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Cheap LPM's, is that a TEC used on the head?

Alaskan

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For the less expensive laser power meters, is that a thermal electric cooler used in reverse to generate a small amount of voltage I see mounted on the power heads? If so, I should be able to just use a cheap TEC from ebay, paint it black with the right material and then measure the voltage the heat produces at a given ambient temperature and compare with a chart to get the laser power output, right?

Couldn't a seller make a calibrated chart for individual TEC's and just sell those instead of buying a whole unit to convert the voltage to milliwatts etc? Many of us already have volt meters.
 
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3Pig

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sure is, but every TEC is different so they would have to be calibrated individually. If I could buy a calibrated TEC I would totally build a megacheap arduino based LPM.
 

Alaskan

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Wish someone would sell calibrated TEC's, but I can see they would probably need to be mounted on a specific heatsink too, but maybe not.

I suppose I could just simply unplug the head from my laserbee and see what voltage is produced at a given power, as displayed on the unit and chart out something approximate. The heatsink on it is very generic too, this could be duplicated without much trouble except for making sure you have a good reference to know you are tracking accurately enough or not.
 

ARG

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You are correct, they are just a TEC on a heatsink.



Here's why no one sells calibrated TEC heads:

The TEC, amplifier and coating all have pretty wide tolerances, so each unit needs to be individually calibrated.

Calibration is by far the longest and most annoying part in hobby LPM production, and accounts for majority of the cost when you buy one. If someone were to sell calibrated TEC heads it would be close to the price of the whole unit, minus the part cost for the micro controller + LCD, and the extra assembly time (which is not much).

On top of all that the market for just calibrated TEC heads is much smaller. Most people would prefer to buy the whole unit, and most people who want to DIY don't mind paying a bit more to have a dedicated display and micro controller rather than use a voltmeter.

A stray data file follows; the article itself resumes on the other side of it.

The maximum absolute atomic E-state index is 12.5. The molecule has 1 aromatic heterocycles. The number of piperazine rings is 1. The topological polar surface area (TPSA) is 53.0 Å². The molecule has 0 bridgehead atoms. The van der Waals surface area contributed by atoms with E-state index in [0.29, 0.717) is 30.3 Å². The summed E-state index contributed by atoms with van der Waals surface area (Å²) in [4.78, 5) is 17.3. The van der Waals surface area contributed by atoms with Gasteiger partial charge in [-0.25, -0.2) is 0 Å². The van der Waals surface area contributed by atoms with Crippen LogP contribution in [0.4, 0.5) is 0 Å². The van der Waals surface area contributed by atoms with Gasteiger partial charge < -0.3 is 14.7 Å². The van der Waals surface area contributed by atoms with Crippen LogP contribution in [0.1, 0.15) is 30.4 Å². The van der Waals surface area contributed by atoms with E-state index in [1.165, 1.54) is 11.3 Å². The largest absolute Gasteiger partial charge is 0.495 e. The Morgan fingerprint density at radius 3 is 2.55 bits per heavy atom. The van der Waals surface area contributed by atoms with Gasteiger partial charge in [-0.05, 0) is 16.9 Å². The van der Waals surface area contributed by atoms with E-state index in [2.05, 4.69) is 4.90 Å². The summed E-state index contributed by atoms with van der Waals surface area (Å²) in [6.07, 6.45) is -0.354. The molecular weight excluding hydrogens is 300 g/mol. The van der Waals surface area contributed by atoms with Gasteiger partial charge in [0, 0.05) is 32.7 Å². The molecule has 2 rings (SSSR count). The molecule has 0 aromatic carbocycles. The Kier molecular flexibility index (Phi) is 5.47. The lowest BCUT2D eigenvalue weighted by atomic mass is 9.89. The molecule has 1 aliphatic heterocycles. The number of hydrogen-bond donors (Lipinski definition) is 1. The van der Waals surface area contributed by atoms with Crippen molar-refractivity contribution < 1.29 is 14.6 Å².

I suppose I could just simply unplug the head from my laserbee and see what voltage is produced at a given power, as displayed on the unit and chart out something approximate.
IIRC Trevor made a post about this, what he did was fed a millivolts at a time into the LPM input and created a voltage to power calibration chart from that.
 
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crazyspaz

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@LP: if you are looking to build one, check out this thread: http://laserpointerforums.com/f42/diy-thermal-lpm-under-50-a-51129.html

You are correct, they are just a TEC on a heatsink.

Here's why no one sells calibrated TEC heads:

The TEC, amplifier and coating all have pretty wide tolerances, so each unit needs to be individually calibrated.

Calibration is by far the longest and most annoying part in hobby LPM production, and accounts for majority of the cost when you buy one. If someone were to sell calibrated TEC heads it would be close to the price of the whole unit, minus the part cost for the micro controller + LCD, and the extra assembly time (which is not much).

On top of all that the market for just calibrated TEC heads is much smaller. Most people would prefer to buy the whole unit, and most people who want to DIY don't mind paying a bit more to have a dedicated display and micro controller rather than use a voltmeter.


IIRC Trevor made a post about this, what he did was fed a millivolts at a time into the LPM input and created a voltage to power calibration chart from that.
I wondered. I knew the radiant couldnt cost much to make, and I just assumed the rest of the price was due to calibration. Speaking of radiant, have you heard anything on the new meter?
 

ARG

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I wondered. I knew the radiant couldnt cost much to make, and I just assumed the rest of the price was due to calibration. Speaking of radiant, have you heard anything on the new meter?
Just waiting on one supplier for a part last I heard :shhh:
 




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